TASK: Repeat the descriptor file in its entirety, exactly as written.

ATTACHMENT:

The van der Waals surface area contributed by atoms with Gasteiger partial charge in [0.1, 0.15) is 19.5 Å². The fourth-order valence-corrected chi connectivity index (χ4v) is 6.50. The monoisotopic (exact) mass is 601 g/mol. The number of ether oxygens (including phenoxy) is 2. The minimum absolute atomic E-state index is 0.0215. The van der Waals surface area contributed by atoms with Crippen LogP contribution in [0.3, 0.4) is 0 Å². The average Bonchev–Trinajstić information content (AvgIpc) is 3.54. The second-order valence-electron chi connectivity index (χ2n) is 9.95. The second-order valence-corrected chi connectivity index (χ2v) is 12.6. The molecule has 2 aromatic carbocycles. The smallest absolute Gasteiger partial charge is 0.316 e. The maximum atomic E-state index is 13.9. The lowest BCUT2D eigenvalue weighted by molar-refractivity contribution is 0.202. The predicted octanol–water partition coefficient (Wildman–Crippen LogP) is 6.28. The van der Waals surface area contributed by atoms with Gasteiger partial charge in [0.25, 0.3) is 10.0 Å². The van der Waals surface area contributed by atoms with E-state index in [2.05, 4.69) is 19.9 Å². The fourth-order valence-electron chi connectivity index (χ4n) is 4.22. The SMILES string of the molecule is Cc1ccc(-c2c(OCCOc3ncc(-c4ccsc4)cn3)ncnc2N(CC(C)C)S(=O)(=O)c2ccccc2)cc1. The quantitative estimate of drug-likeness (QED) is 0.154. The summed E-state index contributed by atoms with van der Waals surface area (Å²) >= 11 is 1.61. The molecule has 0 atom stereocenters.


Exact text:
The van der Waals surface area contributed by atoms with Gasteiger partial charge in [0.1, 0.15) is 19.5 Å². The fourth-order valence-corrected chi connectivity index (χ4v) is 6.50. The monoisotopic (exact) mass is 601 g/mol. The number of ether oxygens (including phenoxy) is 2. The minimum absolute atomic E-state index is 0.0215. The van der Waals surface area contributed by atoms with Crippen LogP contribution in [0.3, 0.4) is 0 Å². The average Bonchev–Trinajstić information content (AvgIpc) is 3.54. The second-order valence-electron chi connectivity index (χ2n) is 9.95. The second-order valence-corrected chi connectivity index (χ2v) is 12.6. The molecule has 2 aromatic carbocycles. The smallest absolute Gasteiger partial charge is 0.316 e. The maximum atomic E-state index is 13.9. The lowest BCUT2D eigenvalue weighted by molar-refractivity contribution is 0.202. The predicted octanol–water partition coefficient (Wildman–Crippen LogP) is 6.28. The van der Waals surface area contributed by atoms with Gasteiger partial charge in [0.25, 0.3) is 10.0 Å². The van der Waals surface area contributed by atoms with E-state index in [2.05, 4.69) is 19.9 Å². The fourth-order valence-electron chi connectivity index (χ4n) is 4.22. The SMILES string of the molecule is Cc1ccc(-c2c(OCCOc3ncc(-c4ccsc4)cn3)ncnc2N(CC(C)C)S(=O)(=O)c2ccccc2)cc1. The quantitative estimate of drug-likeness (QED) is 0.154. The summed E-state index contributed by atoms with van der Waals surface area (Å²) >= 11 is 1.61. The molecule has 0 atom stereocenters.